Also known as: Fanconi’s anemia, FA
What is Fanconi anemia?
Fanconi anemia is a rare inherited disorder that results in bone marrow failure, with and without a wide spectrum of bone and other physical abnormalities. When Fanconi anemia is present, the marrow doesn’t make enough blood cells for the blood to function properly. This can cause a variety of health problems including an increased risk of some cancers.
What causes Fanconi anemia?
Fanconi anemia is a chromosomal/genetic disorder that is passed on from parents to their children. It affects all races however children in southern Africa and Ashkenazi Jews seem to be particularly affected.
What are the signs and symptoms of Fanconi anemia?
The majority of children have at least one physical abnormality like being short and/or arm or abnormalities of other bones and/or the head/face, kidney/bladder and/or one or more abnormalities of other system. Symptoms of Fanconi anemia can include frequent infections, problems with bleeding, fatigue, discolored skin and other serious complications, including deformed organs or the development of cancer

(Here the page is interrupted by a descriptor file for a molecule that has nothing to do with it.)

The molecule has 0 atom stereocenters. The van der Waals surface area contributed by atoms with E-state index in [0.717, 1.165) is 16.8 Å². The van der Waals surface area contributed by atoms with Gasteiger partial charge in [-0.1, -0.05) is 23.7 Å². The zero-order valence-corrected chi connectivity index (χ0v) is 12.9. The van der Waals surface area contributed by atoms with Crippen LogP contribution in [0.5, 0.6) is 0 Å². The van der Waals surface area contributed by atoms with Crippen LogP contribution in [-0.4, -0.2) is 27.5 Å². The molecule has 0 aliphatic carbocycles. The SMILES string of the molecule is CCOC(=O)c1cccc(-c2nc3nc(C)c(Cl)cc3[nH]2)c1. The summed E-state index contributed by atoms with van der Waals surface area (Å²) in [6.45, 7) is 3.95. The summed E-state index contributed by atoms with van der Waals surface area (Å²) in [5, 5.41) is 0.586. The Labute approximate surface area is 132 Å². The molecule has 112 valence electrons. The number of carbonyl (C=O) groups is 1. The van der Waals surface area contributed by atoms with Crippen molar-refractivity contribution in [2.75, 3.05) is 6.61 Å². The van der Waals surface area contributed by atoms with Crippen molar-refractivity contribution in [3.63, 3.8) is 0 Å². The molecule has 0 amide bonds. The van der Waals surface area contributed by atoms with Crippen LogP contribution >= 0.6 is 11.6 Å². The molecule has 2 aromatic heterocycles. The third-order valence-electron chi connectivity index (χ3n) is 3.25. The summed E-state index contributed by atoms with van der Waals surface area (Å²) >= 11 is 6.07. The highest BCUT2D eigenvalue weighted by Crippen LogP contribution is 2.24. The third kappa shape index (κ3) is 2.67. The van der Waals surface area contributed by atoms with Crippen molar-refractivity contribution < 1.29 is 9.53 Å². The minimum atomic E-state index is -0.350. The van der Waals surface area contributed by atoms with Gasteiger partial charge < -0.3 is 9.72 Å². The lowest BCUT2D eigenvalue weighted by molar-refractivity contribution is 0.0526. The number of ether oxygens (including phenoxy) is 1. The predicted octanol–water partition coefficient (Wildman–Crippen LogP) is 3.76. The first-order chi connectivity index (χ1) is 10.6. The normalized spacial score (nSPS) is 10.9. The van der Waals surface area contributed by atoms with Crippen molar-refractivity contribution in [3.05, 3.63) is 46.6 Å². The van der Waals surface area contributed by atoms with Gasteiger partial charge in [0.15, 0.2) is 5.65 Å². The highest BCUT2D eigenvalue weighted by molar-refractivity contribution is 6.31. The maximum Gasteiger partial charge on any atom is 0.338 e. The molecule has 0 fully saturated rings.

What are Fanconi anemia care options?
The only cure for Fanconi anemia is a stem cell transplant. Supportive treatments vary and depend on the multiple abnormalities that may be present. Most children however will require blood products, and medications (like synthetic growth factors, androgen therapy, chemotherapy etc.). Surgery
may be indicated depending on a variety of factors. Gene therapy offers hope for the future.
Reviewed by: Jack Wolfsdorf, MD, FAAP
This page was last updated on: 3/21/2017 11:40:57 AM
From the Newsdesk
At a young age, Bi’Yanie was diagnosed with sickle cell, a blood disorder that causes the cells to take on a crescent or sickle shape and can lead to very painful episodes called crises. Today, Bi’Yanie is getting stronger by the day, thanks to the bone marrow transplant she received at Nicklaus Children’s Hospital.
The Cancer & Blood Disorders Center Team came together at the Miami SuperHeroes Unite! Walk hosted by CureSearch.